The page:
The “sandwich generation” is the name for people who find themselves caught between caring for children and aging parents. This can be extremely challenging financially and logistically, but planning ahead can help mitigate some of those challenges. Most importantly, everyone will need to take some responsibility for their financial security.
Work with Parents on Retirement Planning
Talk to your parents about their retirement planning. Some parents may not be comfortable having this conversation with their children, but if there is any chance at all that you will end up providing some money and caregiving to them, it is important that you are all on the same page. You may want to talk about retirement accounts, Social Security and whether there is a plan for long-term health care. You may also want to consider bringing a financial professional to these meetings who can help in creating a retirement budget.
Work with Children on Financial Planning
The sooner you teach your children to be financially responsible, the better off you will all be. Whether or not you have been able to save any money for your child’s college education, your child may need to take out student loans to pay for tuition. These might come from the federal government or from private lenders. Your children should also understand the basics of using a credit card and how to avoid falling into credit card debt. As with your parents, you may want to work with your children on creating a budget.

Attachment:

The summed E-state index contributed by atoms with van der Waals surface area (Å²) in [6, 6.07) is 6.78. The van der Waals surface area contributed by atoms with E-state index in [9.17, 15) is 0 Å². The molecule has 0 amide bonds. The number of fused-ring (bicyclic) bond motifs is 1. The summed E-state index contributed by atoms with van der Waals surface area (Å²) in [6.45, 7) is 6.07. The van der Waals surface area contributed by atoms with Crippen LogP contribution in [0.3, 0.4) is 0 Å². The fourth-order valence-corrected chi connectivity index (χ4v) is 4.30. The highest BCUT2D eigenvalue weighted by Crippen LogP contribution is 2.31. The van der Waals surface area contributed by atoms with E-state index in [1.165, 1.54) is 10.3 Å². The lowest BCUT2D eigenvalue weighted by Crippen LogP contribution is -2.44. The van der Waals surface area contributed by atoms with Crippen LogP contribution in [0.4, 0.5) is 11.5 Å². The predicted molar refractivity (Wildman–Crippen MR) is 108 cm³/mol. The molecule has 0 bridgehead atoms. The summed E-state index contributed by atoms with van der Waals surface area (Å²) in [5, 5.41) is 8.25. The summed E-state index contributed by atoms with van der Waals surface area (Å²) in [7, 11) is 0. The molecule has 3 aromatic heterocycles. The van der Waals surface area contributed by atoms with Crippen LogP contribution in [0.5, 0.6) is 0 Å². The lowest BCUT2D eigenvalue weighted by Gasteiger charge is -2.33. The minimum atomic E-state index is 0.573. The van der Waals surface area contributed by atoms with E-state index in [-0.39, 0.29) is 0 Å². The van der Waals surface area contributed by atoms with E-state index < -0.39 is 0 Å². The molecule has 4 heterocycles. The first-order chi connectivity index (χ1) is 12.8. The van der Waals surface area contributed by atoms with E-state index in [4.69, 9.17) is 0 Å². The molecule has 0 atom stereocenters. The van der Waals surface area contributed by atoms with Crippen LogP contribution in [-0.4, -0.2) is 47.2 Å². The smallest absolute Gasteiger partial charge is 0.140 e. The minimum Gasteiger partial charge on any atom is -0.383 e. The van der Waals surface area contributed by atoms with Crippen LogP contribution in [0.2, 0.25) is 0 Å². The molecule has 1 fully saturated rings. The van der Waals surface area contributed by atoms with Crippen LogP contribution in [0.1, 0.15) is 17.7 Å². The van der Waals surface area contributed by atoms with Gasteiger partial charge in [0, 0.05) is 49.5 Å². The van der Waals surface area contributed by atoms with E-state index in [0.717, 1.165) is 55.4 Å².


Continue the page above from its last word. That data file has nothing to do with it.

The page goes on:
Saving for Your Own Retirement
It can be tempting to borrow from your retirement plan or stop saving for retirement altogether when you are struggling to help both your parents and your children, but it is important to resist this temptation. You may want to open your own roth 401k account. You can’t neglect self-care during this time, and this includes financial self-care. If you are still tempted to dig into your retirement savings, ask yourself this: do you want your children to someday be in the same position you are in? By pushing them to take on more adult responsibilities instead of relying on you for money, you can help ensure that you have the means to retire without their help later in life.
Create an Estate Plan
Although it may feel like no one will be able to manage without you around, you’ll need to imagine just such a scenario in order to put the necessary protections in place for your loved ones. In addition to a will or a trust, your estate plan should include such documents as powers of attorney that appoint others to make decisions about your health care and finances if you cannot. You may also want to talk to your parents about estate planning. This can be a difficult conversation, but if they don’t have the right documents in place or their documents are out of date, it can mean more stress for you later. Careful estate planning is part of an overall sound financial strategy that prioritizes the needs of loved ones over the long term.